Perhaps Crandall’s move was just what Slaton needed. He turned things around in his return to the rotation thanks in part to a set of motivational cassette tapes. Slaton explained the difference the tapes made in an interview with The Sporting News: “The new course doesn’t let me get down too much. It also helps with my confidence, although I never really gave up on myself. I’m throwing the same way now that I did earlier in the year. Only now the ball is being hit at somebody instead of going through.”41

This only helped for a bit, though. Slaton slumped at the end of the season, dropping his last eight decisions of the season. He acknowledged earlier in the summer suffering from arm fatigue,42 but it really took its toll at the end of the season. Lou Chapman didn’t find the revelation overly surprising, as by his count, Slaton had thrown over 600 innings between the prior season, winter ball, spring training and the current season.43 As a result, Slaton decided to take the winter off for the most part after posting a 4.52 ERA with an 11-18 record.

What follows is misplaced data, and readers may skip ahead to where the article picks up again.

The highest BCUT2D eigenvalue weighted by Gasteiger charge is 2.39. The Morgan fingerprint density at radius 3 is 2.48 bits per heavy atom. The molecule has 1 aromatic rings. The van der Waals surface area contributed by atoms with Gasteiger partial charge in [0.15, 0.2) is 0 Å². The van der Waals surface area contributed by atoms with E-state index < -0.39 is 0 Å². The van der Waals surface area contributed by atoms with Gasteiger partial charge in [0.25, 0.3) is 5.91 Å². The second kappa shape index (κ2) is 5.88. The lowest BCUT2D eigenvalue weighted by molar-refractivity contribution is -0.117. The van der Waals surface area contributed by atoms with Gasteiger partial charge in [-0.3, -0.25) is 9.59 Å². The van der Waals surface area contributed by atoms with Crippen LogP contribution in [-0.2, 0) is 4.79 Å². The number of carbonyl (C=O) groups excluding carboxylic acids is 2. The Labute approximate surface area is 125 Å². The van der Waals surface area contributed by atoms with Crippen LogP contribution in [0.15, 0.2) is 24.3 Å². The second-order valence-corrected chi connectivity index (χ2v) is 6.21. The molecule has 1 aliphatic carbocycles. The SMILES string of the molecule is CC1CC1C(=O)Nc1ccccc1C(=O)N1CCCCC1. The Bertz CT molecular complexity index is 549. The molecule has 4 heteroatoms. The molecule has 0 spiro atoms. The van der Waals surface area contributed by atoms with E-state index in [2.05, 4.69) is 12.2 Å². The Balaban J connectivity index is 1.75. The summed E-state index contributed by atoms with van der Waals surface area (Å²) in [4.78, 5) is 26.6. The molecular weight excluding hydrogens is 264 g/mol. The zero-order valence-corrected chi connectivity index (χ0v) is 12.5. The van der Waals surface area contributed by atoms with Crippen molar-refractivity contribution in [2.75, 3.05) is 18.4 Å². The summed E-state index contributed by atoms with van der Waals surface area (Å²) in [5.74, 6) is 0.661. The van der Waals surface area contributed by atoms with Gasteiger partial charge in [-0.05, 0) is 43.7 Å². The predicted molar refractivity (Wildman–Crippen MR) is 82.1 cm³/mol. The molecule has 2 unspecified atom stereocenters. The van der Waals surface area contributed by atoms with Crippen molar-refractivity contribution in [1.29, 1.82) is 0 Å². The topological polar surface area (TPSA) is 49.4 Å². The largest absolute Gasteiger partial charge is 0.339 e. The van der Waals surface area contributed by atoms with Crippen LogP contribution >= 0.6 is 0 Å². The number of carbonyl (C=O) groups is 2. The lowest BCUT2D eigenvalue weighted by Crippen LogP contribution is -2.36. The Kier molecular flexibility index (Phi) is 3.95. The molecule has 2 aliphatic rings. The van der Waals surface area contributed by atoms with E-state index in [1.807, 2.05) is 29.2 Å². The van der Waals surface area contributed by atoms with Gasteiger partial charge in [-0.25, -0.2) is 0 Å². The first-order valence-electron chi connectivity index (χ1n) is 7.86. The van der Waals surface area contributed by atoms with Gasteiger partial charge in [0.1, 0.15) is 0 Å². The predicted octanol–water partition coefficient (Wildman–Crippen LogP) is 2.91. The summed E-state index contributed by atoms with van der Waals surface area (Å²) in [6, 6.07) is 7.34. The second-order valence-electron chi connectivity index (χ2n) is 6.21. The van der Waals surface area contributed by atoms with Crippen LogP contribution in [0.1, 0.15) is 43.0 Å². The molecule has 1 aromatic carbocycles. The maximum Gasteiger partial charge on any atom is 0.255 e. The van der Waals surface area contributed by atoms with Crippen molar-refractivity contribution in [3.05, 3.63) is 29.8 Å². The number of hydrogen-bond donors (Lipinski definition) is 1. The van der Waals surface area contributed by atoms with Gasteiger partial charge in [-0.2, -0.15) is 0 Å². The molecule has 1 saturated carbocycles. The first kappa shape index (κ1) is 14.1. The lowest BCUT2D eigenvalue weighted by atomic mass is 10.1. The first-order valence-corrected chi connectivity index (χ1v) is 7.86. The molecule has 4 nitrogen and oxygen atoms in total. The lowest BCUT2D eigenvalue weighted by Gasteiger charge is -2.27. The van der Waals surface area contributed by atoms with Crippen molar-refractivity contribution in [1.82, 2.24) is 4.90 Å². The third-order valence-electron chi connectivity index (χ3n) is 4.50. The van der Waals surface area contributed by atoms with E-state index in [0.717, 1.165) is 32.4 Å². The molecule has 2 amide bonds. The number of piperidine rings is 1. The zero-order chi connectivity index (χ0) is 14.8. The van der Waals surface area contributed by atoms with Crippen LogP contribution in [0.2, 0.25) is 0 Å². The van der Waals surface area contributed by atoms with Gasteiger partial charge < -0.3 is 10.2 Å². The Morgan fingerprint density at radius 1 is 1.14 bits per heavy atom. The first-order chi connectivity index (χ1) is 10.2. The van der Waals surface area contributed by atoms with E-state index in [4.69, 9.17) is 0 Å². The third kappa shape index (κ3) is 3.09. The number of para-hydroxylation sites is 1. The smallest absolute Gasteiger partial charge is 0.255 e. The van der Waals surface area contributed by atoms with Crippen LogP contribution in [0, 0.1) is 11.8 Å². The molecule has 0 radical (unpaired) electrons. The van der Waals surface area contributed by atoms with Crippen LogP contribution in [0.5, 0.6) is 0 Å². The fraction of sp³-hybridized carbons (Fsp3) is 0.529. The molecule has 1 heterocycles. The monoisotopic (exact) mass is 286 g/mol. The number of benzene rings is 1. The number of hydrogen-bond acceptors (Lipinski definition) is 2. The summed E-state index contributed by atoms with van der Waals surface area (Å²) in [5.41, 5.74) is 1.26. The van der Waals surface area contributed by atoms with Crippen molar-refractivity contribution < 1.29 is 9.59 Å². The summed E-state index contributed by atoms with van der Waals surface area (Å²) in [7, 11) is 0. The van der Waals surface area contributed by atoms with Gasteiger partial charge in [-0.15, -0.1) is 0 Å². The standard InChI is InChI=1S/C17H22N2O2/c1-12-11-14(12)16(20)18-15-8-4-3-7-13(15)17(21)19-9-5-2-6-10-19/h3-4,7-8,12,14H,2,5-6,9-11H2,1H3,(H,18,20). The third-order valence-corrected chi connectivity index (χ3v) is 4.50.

The Brewers still had faith that Slaton could become a 20-game winner,44 but when 1976 rolled around, it seemed as if the hurler had even more faith in himself than the team did. Shortly before spring training was scheduled to start, the right-hander was one of the Brewer veterans holding out for more money. Slaton hired an agent to help him during the contract negotiations.45 General manager Jim Baumer, a bit upset, invoked major-league baseball’s renewal clause and attempted to sign some of the veterans at a 20 percent pay cut.46 Slaton avoided this issue by signing with the team over the phone before many of the other players.47

With the contract negotiations out of the way, Slaton could get back to focusing on baseball. New manager Alex Grammas had some things he wanted to tweak on his right-hander:

“Jim Slaton has got to be considered as one of our starters, but he’s got to be straightened around. With an arm like his, there’s no reason why he can’t be a consistent winner. We’re going to have [pitching coach] Cal McLish work with him. Sometimes it’s only a little thing that needs to be changed to restore confidence and make a winner.”48

For the second consecutive year, Slaton was awarded the Opening Day start, and this one went much differently than the previous season’s. Slaton outperformed Jim “Catfish” Hunter with a shutout of the New York Yankees. He followed that performance up with a shutout victory over the Detroit Tigers. Strong starts similar to these over the first half helped Slaton win American League Player of the Week honors in mid-April and collect 10 wins before the All-Star break.